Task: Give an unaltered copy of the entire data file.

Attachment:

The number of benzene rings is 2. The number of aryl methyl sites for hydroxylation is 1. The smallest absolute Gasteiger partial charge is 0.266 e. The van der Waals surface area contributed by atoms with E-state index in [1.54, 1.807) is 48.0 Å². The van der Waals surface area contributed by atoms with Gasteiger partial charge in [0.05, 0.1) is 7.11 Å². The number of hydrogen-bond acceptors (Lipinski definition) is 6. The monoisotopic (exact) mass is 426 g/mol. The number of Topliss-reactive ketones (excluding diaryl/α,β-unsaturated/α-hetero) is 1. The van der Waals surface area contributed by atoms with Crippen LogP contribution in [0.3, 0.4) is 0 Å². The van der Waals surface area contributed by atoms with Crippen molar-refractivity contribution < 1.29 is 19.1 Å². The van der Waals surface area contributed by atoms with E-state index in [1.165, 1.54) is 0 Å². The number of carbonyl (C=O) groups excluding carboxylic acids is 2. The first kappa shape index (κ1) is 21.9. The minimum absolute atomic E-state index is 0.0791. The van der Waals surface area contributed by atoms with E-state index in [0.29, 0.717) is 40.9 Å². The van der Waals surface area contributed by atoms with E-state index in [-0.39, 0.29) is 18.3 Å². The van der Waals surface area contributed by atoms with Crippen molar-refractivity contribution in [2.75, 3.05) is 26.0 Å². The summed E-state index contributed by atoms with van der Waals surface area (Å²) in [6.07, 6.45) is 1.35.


The number of benzene rings is 2. The number of aryl methyl sites for hydroxylation is 1. The smallest absolute Gasteiger partial charge is 0.266 e. The van der Waals surface area contributed by atoms with E-state index in [1.54, 1.807) is 48.0 Å². The van der Waals surface area contributed by atoms with Gasteiger partial charge in [0.05, 0.1) is 7.11 Å². The number of hydrogen-bond acceptors (Lipinski definition) is 6. The monoisotopic (exact) mass is 426 g/mol. The number of Topliss-reactive ketones (excluding diaryl/α,β-unsaturated/α-hetero) is 1. The van der Waals surface area contributed by atoms with Crippen LogP contribution in [0.3, 0.4) is 0 Å². The van der Waals surface area contributed by atoms with Crippen molar-refractivity contribution < 1.29 is 19.1 Å². The van der Waals surface area contributed by atoms with E-state index in [1.165, 1.54) is 0 Å². The number of carbonyl (C=O) groups excluding carboxylic acids is 2. The first kappa shape index (κ1) is 21.9. The minimum absolute atomic E-state index is 0.0791. The van der Waals surface area contributed by atoms with E-state index in [0.29, 0.717) is 40.9 Å². The van der Waals surface area contributed by atoms with E-state index in [-0.39, 0.29) is 18.3 Å². The van der Waals surface area contributed by atoms with Crippen molar-refractivity contribution in [2.75, 3.05) is 26.0 Å². The summed E-state index contributed by atoms with van der Waals surface area (Å²) in [6.07, 6.45) is 1.35.